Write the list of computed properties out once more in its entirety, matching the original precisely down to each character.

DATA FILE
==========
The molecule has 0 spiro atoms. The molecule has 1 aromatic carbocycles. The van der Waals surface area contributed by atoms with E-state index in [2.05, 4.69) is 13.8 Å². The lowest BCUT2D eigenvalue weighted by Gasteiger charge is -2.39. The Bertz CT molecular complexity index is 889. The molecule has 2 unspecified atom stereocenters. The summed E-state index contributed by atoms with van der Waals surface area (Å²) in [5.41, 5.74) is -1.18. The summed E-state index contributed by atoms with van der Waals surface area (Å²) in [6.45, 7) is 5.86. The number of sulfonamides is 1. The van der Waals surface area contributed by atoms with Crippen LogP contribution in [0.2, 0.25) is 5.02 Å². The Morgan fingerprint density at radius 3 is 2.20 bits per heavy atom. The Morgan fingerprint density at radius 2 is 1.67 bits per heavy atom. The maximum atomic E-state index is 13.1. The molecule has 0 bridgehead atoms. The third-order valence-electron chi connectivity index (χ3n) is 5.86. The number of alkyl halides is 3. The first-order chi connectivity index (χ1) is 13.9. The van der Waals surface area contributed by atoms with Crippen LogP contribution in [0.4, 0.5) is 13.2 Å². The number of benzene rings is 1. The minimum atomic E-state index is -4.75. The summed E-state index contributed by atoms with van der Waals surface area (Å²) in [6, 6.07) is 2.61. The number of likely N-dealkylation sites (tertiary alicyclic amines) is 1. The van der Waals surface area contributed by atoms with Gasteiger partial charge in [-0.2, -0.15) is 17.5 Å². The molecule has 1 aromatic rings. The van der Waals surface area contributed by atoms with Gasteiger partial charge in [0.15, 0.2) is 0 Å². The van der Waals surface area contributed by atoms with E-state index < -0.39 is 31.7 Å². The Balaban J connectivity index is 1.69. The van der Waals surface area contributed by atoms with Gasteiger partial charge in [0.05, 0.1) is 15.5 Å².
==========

The molecule has 0 spiro atoms. The molecule has 1 aromatic carbocycles. The van der Waals surface area contributed by atoms with E-state index in [2.05, 4.69) is 13.8 Å². The lowest BCUT2D eigenvalue weighted by Gasteiger charge is -2.39. The Bertz CT molecular complexity index is 889. The molecule has 2 unspecified atom stereocenters. The summed E-state index contributed by atoms with van der Waals surface area (Å²) in [5.41, 5.74) is -1.18. The summed E-state index contributed by atoms with van der Waals surface area (Å²) in [6.45, 7) is 5.86. The number of sulfonamides is 1. The van der Waals surface area contributed by atoms with Crippen LogP contribution in [0.2, 0.25) is 5.02 Å². The Morgan fingerprint density at radius 3 is 2.20 bits per heavy atom. The Morgan fingerprint density at radius 2 is 1.67 bits per heavy atom. The maximum atomic E-state index is 13.1. The molecule has 0 bridgehead atoms. The third-order valence-electron chi connectivity index (χ3n) is 5.86. The number of alkyl halides is 3. The first-order chi connectivity index (χ1) is 13.9. The van der Waals surface area contributed by atoms with Crippen LogP contribution in [0.4, 0.5) is 13.2 Å². The number of benzene rings is 1. The minimum atomic E-state index is -4.75. The summed E-state index contributed by atoms with van der Waals surface area (Å²) in [6, 6.07) is 2.61. The number of likely N-dealkylation sites (tertiary alicyclic amines) is 1. The van der Waals surface area contributed by atoms with Gasteiger partial charge in [-0.2, -0.15) is 17.5 Å². The molecule has 1 aromatic rings. The van der Waals surface area contributed by atoms with Gasteiger partial charge in [0.15, 0.2) is 0 Å². The van der Waals surface area contributed by atoms with E-state index < -0.39 is 31.7 Å². The Balaban J connectivity index is 1.69. The van der Waals surface area contributed by atoms with Gasteiger partial charge in [0.05, 0.1) is 15.5 Å².